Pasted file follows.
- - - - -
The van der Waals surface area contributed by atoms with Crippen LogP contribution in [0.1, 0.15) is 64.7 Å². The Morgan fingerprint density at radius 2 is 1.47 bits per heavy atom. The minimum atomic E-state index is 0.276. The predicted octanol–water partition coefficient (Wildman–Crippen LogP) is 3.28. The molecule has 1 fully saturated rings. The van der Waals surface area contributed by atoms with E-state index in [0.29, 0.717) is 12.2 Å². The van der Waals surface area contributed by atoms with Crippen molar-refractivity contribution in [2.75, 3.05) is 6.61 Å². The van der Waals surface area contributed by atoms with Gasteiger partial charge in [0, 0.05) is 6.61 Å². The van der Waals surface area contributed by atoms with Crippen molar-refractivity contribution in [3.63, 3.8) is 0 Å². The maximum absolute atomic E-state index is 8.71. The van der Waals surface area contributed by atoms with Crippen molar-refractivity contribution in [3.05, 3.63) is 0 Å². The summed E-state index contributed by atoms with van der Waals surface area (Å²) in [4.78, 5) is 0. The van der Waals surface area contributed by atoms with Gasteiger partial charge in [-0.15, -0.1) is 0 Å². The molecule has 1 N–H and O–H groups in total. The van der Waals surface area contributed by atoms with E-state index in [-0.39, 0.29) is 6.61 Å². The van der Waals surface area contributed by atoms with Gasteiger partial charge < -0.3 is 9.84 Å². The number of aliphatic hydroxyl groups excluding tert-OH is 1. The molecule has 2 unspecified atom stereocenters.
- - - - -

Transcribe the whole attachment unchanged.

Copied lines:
The van der Waals surface area contributed by atoms with Crippen LogP contribution in [0.1, 0.15) is 64.7 Å². The Morgan fingerprint density at radius 2 is 1.47 bits per heavy atom. The minimum atomic E-state index is 0.276. The predicted octanol–water partition coefficient (Wildman–Crippen LogP) is 3.28. The molecule has 1 fully saturated rings. The van der Waals surface area contributed by atoms with E-state index in [0.29, 0.717) is 12.2 Å². The van der Waals surface area contributed by atoms with Crippen molar-refractivity contribution in [2.75, 3.05) is 6.61 Å². The van der Waals surface area contributed by atoms with Gasteiger partial charge in [0, 0.05) is 6.61 Å². The van der Waals surface area contributed by atoms with Crippen molar-refractivity contribution in [3.63, 3.8) is 0 Å². The maximum absolute atomic E-state index is 8.71. The van der Waals surface area contributed by atoms with Crippen molar-refractivity contribution in [3.05, 3.63) is 0 Å². The summed E-state index contributed by atoms with van der Waals surface area (Å²) in [4.78, 5) is 0. The van der Waals surface area contributed by atoms with Gasteiger partial charge in [-0.15, -0.1) is 0 Å². The molecule has 1 N–H and O–H groups in total. The van der Waals surface area contributed by atoms with E-state index in [-0.39, 0.29) is 6.61 Å². The van der Waals surface area contributed by atoms with Gasteiger partial charge < -0.3 is 9.84 Å². The number of aliphatic hydroxyl groups excluding tert-OH is 1. The molecule has 2 unspecified atom stereocenters.